When you visit the website for World Coffee Research (WCR) you’ll find a map showing every country in which they have an active project. The map looks very familiar to everyone at Olam because Olam has offices in most of the countries currently hosting WCR projects. But the commonalities between Olam and WCR go beyond our neighborly geography.

The Whole Supply Chain

Similar to Olam’s integrated supply chain approach, which allows us to control aspects of quality and sustainability from farm to table, WCR conducts research on coffee from seed to cup. Growing, processing, roasting, marketing, consumption, and the economics of coffee are all areas where WRC has focused its attention.

Coffee nursery in Laos by Alan Nietlisbach

Some of the most important work being done by WCR reaches further back into the supply chain than the coffee trade usually travels, beyond the seeds to genetics and breeding. The types of arabica coffee most commonly found around the world are not expected to fare well in the future as the climate changes. So WCR analyzed over 800 arabica strains to create a “Core Collection” of 100 diverse strains for hybrid development.

Currently, coffee research fields in 23 countries are growing 35 of the best performing varieties. In the fields, these new hybrids receive intense scrutiny and will be evaluated for their resistance to disease, productivity, drought tolerance, and cup quality, among other things.

The “winners” are expected to demonstrate a 30 to 40 percent improvement in productivity over current varieties and be less susceptible to leaf rust. These new plant varieties could be released for commercial use as soon as 2020.

But new varieties of coffee won’t mean much if they don’t have anywhere to grow. Working with the International Center for Tropical Agriculture, WCR identified five types of climates where coffee grows and predicted the impacts from climate change. Although most of the areas where specialty coffee grows will not be greatly affected, up to 50% of the land where coffee is grown today will not be suitable by 2050, when demand is expected to be double what it is today.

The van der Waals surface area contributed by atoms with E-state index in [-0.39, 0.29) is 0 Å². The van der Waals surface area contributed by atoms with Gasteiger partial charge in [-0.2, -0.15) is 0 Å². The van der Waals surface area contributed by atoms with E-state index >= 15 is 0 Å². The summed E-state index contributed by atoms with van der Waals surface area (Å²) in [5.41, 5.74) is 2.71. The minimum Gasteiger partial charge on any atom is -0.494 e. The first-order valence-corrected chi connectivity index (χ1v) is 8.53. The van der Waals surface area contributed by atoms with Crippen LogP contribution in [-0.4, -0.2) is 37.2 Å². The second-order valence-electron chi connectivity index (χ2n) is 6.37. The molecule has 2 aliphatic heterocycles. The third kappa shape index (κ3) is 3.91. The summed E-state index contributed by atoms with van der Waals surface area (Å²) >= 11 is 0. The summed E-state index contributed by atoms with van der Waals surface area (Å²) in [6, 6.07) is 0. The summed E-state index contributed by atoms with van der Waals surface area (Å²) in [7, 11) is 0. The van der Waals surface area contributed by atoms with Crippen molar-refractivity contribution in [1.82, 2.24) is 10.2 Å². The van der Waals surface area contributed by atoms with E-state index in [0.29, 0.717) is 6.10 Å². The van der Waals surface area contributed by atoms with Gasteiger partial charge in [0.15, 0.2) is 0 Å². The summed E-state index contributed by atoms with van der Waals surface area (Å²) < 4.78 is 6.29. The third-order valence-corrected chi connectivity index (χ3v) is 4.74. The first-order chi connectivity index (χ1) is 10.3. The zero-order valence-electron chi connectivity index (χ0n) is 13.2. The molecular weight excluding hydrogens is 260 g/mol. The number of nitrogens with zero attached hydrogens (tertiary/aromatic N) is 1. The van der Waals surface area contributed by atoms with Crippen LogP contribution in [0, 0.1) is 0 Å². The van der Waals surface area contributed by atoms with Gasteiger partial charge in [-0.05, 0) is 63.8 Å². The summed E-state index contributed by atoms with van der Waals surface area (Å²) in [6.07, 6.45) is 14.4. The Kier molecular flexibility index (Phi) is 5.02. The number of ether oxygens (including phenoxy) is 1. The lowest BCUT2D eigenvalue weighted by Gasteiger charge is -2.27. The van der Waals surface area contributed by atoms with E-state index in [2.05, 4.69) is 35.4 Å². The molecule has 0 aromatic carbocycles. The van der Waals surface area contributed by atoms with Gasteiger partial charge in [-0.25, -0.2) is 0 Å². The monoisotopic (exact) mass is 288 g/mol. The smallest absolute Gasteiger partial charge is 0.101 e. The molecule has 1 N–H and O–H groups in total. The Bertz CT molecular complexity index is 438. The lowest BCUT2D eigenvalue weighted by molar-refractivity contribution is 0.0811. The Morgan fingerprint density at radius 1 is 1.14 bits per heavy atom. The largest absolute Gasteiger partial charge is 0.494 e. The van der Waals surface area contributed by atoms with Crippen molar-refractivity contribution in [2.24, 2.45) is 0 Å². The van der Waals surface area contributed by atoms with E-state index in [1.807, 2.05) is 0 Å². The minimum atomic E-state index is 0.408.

Kenya by Brandon Thiessen

According to WCR, the greatest opportunity for suitable (and available) land is Africa. Africa could replace all the land lost, identified mostly as the “hot dry” coffee climate type, and meet the increase in demand. WCR and the Africa Fine Coffee Association have launched the “Africa Coffee Renaissance Initiative” to help ensure Africa is ready for the journey from smallest coffee region to among the largest.

On the other end of the supply chain, WCR has published a comprehensive sensory lexicon and partnered with the Specialty Coffee Association of America to produce a new Coffee Tasters Flavor Wheel, the first update in over 20 years.

An Easy Decision

Alan Nietlisbach, Senior Vice President for Olam Coffee, says, “When you look at the work WCR is doing, it is clearly critical, not simply a good thing to do. They’ve taken a very long view on coffee and sustainability, meeting short term needs and planning for long-term viability. That’s the approach to sustainability we take at Olam.”

Because we at Olam do believe in the work of WCR, our roaster customers can sign up to donate for every pound of green coffee they purchase from us, and not only will we submit all the paperwork, but we’ll match the donation up to a penny per pound.

Says Nietlisbach, “A penny a pound is an easy decision when someone asks if coffee will still be here in a hundred years, and they’re serious.”